Newcastle disease (ND) is a viral disease of poultry with global importance, responsible for the loss of a potential source of household nutrition and economic livelihood in many low-income food-deficit countries. Periodic outbreaks of this endemic disease result in high mortality amongst free-ranging chicken flocks and may serve as a disincentive for rural households to invest time or resources in poultry-keeping. Sustainable ND control can be achieved through vaccination using a thermotolerant vaccine administered via eyedrop by trained "community vaccinators". This article evaluates the uptake and outcomes of fee-for-service ND vaccination programs in eight rural villages in the semi-arid central zone of Tanzania. It represents part of an interdisciplinary program seeking to address chronic undernutrition in children through improvements to existing poultry and crop systems. Newcastle disease vaccination uptake was found to vary substantially across communities and seasons, with a significantly higher level of vaccination amongst households participating in a longitudinal study of children's growth compared with non-participating households (p = 0.009). Two multivariable model analyses were used to explore associations between vaccination and chicken numbers, allowing for clustered data and socioeconomic and cultural variation amongst the population. Results demonstrated that both (a) households that undertook ND vaccination had a significantly larger chicken flock size in the period between that vaccination campaign and the next compared with those that did not vaccinate (p = 0.018); and (b) households with larger chicken flocks at the time of vaccination were significantly more likely to participate in vaccination programs (p < 0.001). Additionally, households vaccinating in all three vaccination campaigns held over 12 months were identified to have significantly larger chicken flocks at the end of this period (p < 0.001). Opportunities to understand causality and complexity through quantitative analyses are limited, and there is a role for qualitative approaches to explore decisions made by poultry-keeping households and the motivations, challenges and priorities of community vaccinators. Evidence of a bi-directional relationship, however, whereby vaccination leads to greater chicken numbers, and larger flocks are more likely to be vaccinated, offers useful insights into the efficacy of fee-for-service animal health programs. This article concludes that attention should be focused on ways of supporting the participation of vulnerable households in ND vaccination campaigns, and encouraging regular vaccination throughout the year, as a pathway to strengthen food security, promote resilience and contribute to improved human nutrition.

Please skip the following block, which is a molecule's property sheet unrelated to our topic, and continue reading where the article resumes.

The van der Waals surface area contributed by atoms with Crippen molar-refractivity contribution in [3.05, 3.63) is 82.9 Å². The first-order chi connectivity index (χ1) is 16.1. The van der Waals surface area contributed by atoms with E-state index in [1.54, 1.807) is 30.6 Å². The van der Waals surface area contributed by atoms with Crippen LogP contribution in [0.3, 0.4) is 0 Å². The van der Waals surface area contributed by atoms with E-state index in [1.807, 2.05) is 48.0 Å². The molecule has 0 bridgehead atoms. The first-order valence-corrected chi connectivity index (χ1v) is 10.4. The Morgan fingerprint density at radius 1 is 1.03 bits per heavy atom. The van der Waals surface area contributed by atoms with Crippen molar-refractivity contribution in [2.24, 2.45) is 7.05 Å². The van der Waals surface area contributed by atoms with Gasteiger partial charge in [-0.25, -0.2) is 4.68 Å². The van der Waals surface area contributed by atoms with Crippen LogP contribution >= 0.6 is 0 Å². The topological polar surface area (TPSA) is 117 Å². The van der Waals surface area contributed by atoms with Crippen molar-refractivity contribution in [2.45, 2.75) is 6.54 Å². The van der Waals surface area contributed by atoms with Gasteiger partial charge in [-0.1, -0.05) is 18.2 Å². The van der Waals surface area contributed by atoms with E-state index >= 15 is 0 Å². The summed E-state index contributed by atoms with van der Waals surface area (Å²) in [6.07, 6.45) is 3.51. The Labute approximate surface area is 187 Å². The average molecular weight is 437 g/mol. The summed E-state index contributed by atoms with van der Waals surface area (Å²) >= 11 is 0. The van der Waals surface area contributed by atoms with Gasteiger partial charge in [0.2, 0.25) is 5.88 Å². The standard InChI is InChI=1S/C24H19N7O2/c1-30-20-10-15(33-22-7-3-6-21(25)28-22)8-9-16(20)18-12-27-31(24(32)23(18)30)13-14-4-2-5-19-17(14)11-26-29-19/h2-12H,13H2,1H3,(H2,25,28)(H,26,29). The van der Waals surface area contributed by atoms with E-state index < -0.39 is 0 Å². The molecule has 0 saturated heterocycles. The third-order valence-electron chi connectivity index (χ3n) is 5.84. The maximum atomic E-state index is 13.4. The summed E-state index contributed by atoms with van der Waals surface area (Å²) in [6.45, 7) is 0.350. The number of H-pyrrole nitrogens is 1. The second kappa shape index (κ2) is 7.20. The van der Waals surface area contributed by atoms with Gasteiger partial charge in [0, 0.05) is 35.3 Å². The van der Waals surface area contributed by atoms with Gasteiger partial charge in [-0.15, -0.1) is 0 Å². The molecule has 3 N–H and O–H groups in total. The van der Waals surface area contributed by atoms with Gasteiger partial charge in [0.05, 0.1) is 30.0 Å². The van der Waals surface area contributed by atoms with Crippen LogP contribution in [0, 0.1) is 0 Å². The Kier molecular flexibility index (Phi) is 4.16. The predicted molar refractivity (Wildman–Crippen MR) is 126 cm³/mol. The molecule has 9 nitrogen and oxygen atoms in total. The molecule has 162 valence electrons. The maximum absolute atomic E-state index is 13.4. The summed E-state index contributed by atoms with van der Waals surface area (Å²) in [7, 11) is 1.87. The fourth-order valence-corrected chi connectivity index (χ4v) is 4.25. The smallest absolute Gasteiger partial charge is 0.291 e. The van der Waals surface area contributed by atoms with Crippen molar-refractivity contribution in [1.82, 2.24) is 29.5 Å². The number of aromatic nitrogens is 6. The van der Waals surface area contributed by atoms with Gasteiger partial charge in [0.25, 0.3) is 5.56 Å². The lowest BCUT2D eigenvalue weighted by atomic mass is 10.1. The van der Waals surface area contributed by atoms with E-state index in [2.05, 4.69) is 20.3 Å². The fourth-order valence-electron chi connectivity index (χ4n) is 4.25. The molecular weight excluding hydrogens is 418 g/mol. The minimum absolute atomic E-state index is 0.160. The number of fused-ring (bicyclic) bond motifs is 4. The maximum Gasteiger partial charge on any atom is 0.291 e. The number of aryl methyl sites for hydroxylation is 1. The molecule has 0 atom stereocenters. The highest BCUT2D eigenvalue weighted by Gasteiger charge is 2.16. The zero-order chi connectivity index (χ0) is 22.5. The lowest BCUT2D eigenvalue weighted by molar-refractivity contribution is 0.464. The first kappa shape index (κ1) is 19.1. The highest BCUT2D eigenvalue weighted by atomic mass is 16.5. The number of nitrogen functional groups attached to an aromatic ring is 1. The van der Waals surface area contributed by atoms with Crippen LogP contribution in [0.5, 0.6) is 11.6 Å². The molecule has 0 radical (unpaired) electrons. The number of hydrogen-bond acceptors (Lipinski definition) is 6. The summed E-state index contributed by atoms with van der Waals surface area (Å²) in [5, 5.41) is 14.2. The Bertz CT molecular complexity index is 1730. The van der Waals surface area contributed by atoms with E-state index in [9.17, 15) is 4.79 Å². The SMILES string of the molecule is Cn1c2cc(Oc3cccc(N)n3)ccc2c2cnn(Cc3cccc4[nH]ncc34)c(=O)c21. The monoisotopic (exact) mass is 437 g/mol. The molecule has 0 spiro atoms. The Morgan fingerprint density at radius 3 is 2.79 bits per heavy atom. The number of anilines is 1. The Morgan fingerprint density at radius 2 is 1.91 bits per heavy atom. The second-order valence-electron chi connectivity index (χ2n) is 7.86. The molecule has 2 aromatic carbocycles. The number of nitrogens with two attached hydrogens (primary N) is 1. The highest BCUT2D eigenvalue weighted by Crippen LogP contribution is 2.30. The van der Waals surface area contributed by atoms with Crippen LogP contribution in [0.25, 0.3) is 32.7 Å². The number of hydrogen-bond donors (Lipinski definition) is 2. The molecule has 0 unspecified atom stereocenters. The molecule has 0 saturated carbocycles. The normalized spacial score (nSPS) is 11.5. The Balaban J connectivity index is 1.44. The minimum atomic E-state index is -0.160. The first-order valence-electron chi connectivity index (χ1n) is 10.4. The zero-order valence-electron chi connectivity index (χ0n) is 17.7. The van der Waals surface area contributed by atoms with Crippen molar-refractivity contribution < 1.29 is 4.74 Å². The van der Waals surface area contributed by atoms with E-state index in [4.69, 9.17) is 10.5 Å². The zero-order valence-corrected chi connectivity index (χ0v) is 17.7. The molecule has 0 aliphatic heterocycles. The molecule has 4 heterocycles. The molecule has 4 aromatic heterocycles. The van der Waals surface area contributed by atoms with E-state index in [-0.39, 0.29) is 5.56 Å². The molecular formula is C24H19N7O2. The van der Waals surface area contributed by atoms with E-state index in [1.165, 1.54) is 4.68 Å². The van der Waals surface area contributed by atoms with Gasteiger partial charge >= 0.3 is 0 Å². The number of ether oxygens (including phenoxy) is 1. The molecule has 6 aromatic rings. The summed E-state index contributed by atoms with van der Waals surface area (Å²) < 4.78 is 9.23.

My home is making me sick! Implications of poor indoor environment quality on mould growth